Hong Kong, Oct. 24 (Xinhua) -- At 6:50 a.m. on each school day, a bus full of children in various school uniforms enters the departure lane of a gigantic bridge rising sheer out of the water in Zhuhai, south China's Guangdong Province. In about 45 minutes, it covers a distance of dozens of kilometers, carrying the students to their schools on the other side of the sea.
Ella, 9, is one of them.
The girl lives with her parents in Xiangzhou District, Zhuhai and studies at HKFEW Wong Cho Bau School in Hong Kong. Before 8:00 a.m., she already sits in the classroom with her friends.
The Hong Kong-Zhuhai-Macao Bridge, the world's longest cross-sea bridge, helped Ella's two-city life become reality.
The Y-shaped gigantic project, spanning over the Lingding Channel in south China for 55 km, connects the mainland province of Guangdong with the country's two special administrative regions, Hong Kong and Macao. The construction consisting of a series of bridges, artificial islands and a tunnel facilitates travel that used to be separated by channels.
Thanks to the bridge, drivers traveling among the three places need no more detours. The trip from Hong Kong to the other two was cut from 200 km to 65km and from three and a half hours to merely 45 minutes.
"It is like an extension of our home and I even feel that we live in the same city," Ella's father said.
Just like Ella's family, numerous people living in the region have enjoyed the convenience. The bulk of travelers using the bridge are tourists, with the rest commuting for work and school.
Michael Yau, a public affairs commentator in Hong Kong, was a frequent traveler.
Having traveled to Zhuhai and Macao by bus for multiple times during the past year, Yau said trips became convenient due to the bridge. "People can easily pass through port of entry and enjoy sufficient bus services between the port and downtown."
The bridge celebrated its first anniversary on Thursday.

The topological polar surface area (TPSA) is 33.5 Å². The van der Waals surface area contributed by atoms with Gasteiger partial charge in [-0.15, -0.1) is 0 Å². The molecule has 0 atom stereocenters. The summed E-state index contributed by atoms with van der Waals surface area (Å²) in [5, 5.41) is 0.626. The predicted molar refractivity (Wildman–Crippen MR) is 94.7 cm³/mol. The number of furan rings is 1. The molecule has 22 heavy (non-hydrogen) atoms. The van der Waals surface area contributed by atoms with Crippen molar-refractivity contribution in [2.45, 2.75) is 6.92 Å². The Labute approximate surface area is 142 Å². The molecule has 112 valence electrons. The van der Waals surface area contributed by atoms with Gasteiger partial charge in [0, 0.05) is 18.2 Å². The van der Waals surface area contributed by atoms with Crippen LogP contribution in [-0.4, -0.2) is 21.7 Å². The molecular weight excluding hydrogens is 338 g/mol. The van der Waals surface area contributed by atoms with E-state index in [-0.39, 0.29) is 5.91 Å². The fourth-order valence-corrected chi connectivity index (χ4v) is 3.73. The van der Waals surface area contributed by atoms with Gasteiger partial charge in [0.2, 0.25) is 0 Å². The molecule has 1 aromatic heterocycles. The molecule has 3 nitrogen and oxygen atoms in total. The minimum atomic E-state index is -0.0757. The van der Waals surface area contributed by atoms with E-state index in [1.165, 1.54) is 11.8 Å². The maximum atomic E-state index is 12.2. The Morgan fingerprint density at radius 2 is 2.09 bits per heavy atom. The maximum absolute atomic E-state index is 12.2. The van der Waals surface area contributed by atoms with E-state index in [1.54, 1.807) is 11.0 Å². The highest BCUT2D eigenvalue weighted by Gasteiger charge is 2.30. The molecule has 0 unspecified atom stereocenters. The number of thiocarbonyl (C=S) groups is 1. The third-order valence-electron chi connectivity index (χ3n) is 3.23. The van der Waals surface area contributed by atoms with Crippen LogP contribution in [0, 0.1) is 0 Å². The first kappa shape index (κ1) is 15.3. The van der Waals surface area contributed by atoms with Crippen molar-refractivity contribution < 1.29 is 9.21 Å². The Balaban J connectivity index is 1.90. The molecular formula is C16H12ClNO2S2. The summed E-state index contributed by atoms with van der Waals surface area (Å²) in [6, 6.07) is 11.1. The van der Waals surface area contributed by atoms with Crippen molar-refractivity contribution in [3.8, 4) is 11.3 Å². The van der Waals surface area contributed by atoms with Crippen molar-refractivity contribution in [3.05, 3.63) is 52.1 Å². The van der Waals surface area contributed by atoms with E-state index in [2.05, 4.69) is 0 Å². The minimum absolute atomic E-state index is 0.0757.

Trips made by travelers entering and leaving Hong Kong through the bridge have surpassed 20 million for the past 12 months. Daily trips currently average 50,000 on common days, and once topped 160,000 during the Spring Festival travel peak.
The traffic movements of vehicles have neared 1.54 million. About 1,000 cargo trucks and 4,000 passenger vehicles run across the bridge every day. Cross-border shuttle bus served every 5 minutes in rush hours.
"I did not anticipate the traffic could increase in such a rapid pace during the past year, and that is the biggest surprise for me," Zhang Xu, an engineer of Highways Department of the Hong Kong Special Administrative Region (HKSAR) said.
With the swifter journeys enabled by it, cities that formed the economic belt of the Guangdong-Hong Kong-Macao Greater Bay Area are more closely connected.
Analysts said the Greater Bay Area with a population of 66 million people, 56,000 square km of coverage and a total GDP equivalent of 1.3 trillion U.S. dollars is getting a boost.
Antonio Hunter Chan, vice president of Hong Kong China Chamber of Commerce described the bridge as a "golden channel" as it further improved the infrastructure of the Greater Bay Area.
"Since the opening of the bridge a year ago, the Greater Bay Area has become more integrated and showed stronger synergistic effect, with smooth logistics networks and free flow of high-level talents," Chan said.
Echoing Chan's remarks, Hong Kong-based economist Liang Haiming also pointed out that the bridge not only facilitate people-to-people exchanges in the three places but will bring social and economic benefits.
The regions linked by the bridge boast world-class universities, leading research institutes and international talent in trade and finance, and can strengthen cooperation to foster and attract more talent and build the area into a technology and innovation center, Liang said
As the landmark project in one of the most dynamic economic areas in China, the bridge is expected to play an even bigger role in deepening ties between Hong Kong and the mainland and create mutual benefits.
"So far we have not used the bridge to its fullest potential," said Leung Chun-ying, vice chairman of the National Committee of the Chinese People's Political Consultative Conference and former chief executive of the HKSAR.
Leung said the quota for Hong Kong private vehicles to use the bridge was not enough and called for more, so that "young Hong Kong people and others would roam free behind wheels to see Guangdong for themselves."
In the latest move, the Transport Department of the HKSAR government announced Wednesday a new scheme that enables eligible Hong Kong cross-boundary private cars to travel between all the three places, while cars currently can either travel between Hong Kong and Guangdong or between Hong Kong and Macao through respective crossings.
"The first year for the bridge was a year of adaptation and integration, and in the future the transport hub will become a magnet to attract more resources in the Greater Bay Area and become a stronger growth driver for the region," said Fang Zhou, research director of the One Country Two Systems Research Institute.